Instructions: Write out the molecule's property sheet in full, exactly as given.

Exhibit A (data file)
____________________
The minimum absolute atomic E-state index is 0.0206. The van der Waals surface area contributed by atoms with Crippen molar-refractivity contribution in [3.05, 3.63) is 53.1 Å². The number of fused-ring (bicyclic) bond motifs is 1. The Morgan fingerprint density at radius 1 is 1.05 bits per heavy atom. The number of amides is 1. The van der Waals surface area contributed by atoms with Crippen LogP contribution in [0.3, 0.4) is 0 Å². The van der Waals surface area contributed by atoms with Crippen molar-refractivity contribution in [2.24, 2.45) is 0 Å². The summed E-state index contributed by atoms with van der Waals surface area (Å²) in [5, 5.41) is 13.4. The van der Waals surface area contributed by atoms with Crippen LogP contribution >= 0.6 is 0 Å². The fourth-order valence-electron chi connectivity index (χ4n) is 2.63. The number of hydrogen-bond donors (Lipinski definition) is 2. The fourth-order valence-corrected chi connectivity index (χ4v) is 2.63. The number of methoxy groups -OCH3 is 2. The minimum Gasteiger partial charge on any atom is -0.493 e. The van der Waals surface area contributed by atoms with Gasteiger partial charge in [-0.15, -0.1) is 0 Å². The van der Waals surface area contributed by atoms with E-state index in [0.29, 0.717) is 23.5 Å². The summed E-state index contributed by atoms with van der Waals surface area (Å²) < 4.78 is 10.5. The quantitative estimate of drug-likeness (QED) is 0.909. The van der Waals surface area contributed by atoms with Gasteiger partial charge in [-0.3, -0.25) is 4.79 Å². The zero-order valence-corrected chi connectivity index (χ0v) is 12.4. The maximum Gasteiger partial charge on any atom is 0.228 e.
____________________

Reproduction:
The minimum absolute atomic E-state index is 0.0206. The van der Waals surface area contributed by atoms with Crippen molar-refractivity contribution in [3.05, 3.63) is 53.1 Å². The number of fused-ring (bicyclic) bond motifs is 1. The Morgan fingerprint density at radius 1 is 1.05 bits per heavy atom. The number of amides is 1. The van der Waals surface area contributed by atoms with Crippen LogP contribution in [0.3, 0.4) is 0 Å². The van der Waals surface area contributed by atoms with Crippen molar-refractivity contribution in [2.24, 2.45) is 0 Å². The summed E-state index contributed by atoms with van der Waals surface area (Å²) in [5, 5.41) is 13.4. The van der Waals surface area contributed by atoms with Crippen LogP contribution >= 0.6 is 0 Å². The fourth-order valence-electron chi connectivity index (χ4n) is 2.63. The number of hydrogen-bond donors (Lipinski definition) is 2. The fourth-order valence-corrected chi connectivity index (χ4v) is 2.63. The number of methoxy groups -OCH3 is 2. The minimum Gasteiger partial charge on any atom is -0.493 e. The van der Waals surface area contributed by atoms with Gasteiger partial charge in [-0.15, -0.1) is 0 Å². The van der Waals surface area contributed by atoms with E-state index in [0.29, 0.717) is 23.5 Å². The summed E-state index contributed by atoms with van der Waals surface area (Å²) < 4.78 is 10.5. The quantitative estimate of drug-likeness (QED) is 0.909. The van der Waals surface area contributed by atoms with Gasteiger partial charge in [-0.3, -0.25) is 4.79 Å². The zero-order valence-corrected chi connectivity index (χ0v) is 12.4. The maximum Gasteiger partial charge on any atom is 0.228 e.